Secular Sunday School

The current issue of Time magazine has an article discussing the pros and cons of teaching the Bible in public schools.  Of course, the Bible would be carefully taught from a purely secular view – as a massively influential tome that anyone in the West should be at least vaguely familiar with if they want to be considered culturally aware.

Teaching, as I do, for a secular university, I can vouch for the fact that Biblical illiteracy is rampant.  I teach a course on science fiction literature, and Biblical themes and emphases always sail clear over the vast majority of my students’ heads.  It seems only reasonable that the best selling book of all time should be considered worthy of study – however carefully. 

I for one have to support this idea of secular Biblical study.  The problem that I see centers on who you get to teach it.  In the hands of an ardent anti-Biblicist, the class could quickly devolve into a bashing seminar that would be counter-productive to stated goals.  In the hands of an overly-enthusiastic Christian, the course would simply by a lightning rod for controversy and law suits.  Do you get a history teacher?  A literature teacher?  A Social Studies teacher?  How could you adequately cover the book in the myriad ways in which it influences popular culture unless you had someone who was well versed in many of these areas teach it?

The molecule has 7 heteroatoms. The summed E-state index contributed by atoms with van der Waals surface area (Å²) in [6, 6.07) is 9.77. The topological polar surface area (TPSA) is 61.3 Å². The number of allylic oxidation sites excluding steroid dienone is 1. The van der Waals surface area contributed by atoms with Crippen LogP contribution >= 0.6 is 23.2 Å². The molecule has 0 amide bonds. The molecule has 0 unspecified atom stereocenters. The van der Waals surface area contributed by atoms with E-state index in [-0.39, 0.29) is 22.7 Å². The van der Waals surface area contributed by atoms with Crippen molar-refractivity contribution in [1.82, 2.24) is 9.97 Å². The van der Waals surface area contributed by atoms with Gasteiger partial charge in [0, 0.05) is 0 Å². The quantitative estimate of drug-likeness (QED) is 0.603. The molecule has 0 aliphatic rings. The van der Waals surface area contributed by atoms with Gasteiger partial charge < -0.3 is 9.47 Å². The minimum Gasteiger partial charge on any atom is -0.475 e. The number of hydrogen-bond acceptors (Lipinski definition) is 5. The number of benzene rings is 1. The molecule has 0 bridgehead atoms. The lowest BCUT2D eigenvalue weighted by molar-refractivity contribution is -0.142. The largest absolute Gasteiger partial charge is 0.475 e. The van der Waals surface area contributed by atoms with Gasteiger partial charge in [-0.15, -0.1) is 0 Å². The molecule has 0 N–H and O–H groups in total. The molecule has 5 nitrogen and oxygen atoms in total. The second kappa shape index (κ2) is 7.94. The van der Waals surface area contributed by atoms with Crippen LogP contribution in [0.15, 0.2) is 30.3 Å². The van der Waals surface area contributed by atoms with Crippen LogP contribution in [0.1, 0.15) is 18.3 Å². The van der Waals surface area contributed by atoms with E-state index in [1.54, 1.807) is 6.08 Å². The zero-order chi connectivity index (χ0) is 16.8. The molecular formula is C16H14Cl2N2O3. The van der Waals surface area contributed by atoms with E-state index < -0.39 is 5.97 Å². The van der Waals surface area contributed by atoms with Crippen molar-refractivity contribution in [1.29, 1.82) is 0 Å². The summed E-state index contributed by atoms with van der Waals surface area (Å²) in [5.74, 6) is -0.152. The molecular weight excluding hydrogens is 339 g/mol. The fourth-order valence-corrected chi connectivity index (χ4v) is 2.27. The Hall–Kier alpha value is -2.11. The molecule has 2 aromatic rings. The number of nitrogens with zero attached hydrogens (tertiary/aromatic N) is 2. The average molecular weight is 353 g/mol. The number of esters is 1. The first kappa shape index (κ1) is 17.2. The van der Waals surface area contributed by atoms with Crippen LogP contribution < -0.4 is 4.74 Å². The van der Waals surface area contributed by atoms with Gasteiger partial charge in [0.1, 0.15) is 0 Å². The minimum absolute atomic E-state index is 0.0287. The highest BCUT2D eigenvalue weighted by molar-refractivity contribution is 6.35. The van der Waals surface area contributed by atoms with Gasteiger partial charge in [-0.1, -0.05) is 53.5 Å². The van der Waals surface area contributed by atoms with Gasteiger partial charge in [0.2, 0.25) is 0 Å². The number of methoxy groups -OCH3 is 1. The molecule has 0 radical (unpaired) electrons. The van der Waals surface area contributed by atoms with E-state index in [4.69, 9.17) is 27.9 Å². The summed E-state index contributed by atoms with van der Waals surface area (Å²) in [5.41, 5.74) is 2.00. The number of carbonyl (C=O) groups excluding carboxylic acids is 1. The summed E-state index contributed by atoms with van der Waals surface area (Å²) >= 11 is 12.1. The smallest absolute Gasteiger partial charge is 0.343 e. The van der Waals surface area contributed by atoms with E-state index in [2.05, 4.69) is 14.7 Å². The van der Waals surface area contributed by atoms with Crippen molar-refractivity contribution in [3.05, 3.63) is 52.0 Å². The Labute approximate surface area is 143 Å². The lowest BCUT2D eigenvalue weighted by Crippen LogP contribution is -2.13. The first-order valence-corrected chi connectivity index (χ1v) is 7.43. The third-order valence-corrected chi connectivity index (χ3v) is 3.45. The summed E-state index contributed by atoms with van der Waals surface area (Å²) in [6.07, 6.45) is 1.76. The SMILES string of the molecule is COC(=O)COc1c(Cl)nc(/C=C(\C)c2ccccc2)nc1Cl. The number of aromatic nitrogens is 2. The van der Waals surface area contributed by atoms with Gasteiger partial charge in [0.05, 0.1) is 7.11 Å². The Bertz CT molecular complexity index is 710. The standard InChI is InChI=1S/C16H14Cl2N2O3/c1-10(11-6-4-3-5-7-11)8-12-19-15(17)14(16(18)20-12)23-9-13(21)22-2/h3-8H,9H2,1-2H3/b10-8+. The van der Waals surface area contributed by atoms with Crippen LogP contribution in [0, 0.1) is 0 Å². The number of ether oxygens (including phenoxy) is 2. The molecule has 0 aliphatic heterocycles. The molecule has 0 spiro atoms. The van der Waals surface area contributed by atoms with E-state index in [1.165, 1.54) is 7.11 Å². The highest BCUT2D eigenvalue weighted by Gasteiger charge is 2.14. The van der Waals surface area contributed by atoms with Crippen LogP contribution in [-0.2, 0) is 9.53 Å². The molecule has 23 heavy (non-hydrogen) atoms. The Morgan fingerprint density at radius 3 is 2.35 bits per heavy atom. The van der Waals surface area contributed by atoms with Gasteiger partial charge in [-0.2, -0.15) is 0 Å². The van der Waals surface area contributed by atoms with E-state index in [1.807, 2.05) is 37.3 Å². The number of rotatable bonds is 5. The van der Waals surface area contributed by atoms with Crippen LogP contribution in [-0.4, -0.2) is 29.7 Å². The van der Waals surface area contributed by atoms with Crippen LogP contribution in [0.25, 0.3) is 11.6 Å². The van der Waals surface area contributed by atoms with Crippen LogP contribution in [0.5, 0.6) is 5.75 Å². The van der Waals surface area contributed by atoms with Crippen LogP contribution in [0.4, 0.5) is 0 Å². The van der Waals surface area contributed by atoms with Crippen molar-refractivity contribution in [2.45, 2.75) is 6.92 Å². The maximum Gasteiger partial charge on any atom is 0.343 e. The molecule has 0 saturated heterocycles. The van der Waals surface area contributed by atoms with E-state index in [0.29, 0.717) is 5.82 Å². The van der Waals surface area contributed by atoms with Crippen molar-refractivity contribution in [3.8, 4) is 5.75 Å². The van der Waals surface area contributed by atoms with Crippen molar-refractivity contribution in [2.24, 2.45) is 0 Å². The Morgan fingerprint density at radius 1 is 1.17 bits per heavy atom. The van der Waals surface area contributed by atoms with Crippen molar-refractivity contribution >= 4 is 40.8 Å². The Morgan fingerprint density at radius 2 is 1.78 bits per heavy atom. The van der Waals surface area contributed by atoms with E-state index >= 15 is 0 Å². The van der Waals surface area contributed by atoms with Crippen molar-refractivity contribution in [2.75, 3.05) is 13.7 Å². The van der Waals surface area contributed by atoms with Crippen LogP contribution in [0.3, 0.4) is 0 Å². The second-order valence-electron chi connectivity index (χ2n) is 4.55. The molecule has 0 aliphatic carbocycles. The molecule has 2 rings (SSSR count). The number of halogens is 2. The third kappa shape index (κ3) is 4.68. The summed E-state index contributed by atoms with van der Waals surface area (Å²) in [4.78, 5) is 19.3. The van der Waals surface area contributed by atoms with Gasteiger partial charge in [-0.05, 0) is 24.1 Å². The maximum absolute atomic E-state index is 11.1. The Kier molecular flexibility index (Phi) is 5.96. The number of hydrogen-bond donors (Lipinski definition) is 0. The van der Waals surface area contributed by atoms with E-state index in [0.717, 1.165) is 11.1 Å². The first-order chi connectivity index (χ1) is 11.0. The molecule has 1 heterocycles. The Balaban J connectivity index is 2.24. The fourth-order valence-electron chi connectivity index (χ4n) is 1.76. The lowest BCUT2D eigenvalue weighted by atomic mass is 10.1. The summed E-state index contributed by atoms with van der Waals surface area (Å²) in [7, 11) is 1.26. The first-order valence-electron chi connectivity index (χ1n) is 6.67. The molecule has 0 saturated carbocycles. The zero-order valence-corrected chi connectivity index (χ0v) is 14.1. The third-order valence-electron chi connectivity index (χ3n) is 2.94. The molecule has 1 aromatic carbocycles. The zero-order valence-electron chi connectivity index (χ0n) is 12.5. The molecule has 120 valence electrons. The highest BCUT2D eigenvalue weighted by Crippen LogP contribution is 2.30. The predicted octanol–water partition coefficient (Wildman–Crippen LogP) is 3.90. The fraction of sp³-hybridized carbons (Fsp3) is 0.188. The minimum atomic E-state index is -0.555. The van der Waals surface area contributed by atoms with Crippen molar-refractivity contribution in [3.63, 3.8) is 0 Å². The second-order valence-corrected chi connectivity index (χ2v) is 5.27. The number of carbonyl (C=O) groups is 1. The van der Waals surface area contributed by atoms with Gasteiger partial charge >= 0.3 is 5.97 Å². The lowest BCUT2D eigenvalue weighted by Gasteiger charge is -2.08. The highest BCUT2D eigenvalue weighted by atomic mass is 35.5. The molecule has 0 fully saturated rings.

The West was Christian.  Regardless of who wants to complain about it or undo it or champion the Wiccan underground, the fact is that the West was built on Christianity in one form or another.  To pretend otherwise is criminal revisionism.  Give the Bible its due and put it back in the classroom.  It has certainly earned a coveted place as the most influential book in Western history.

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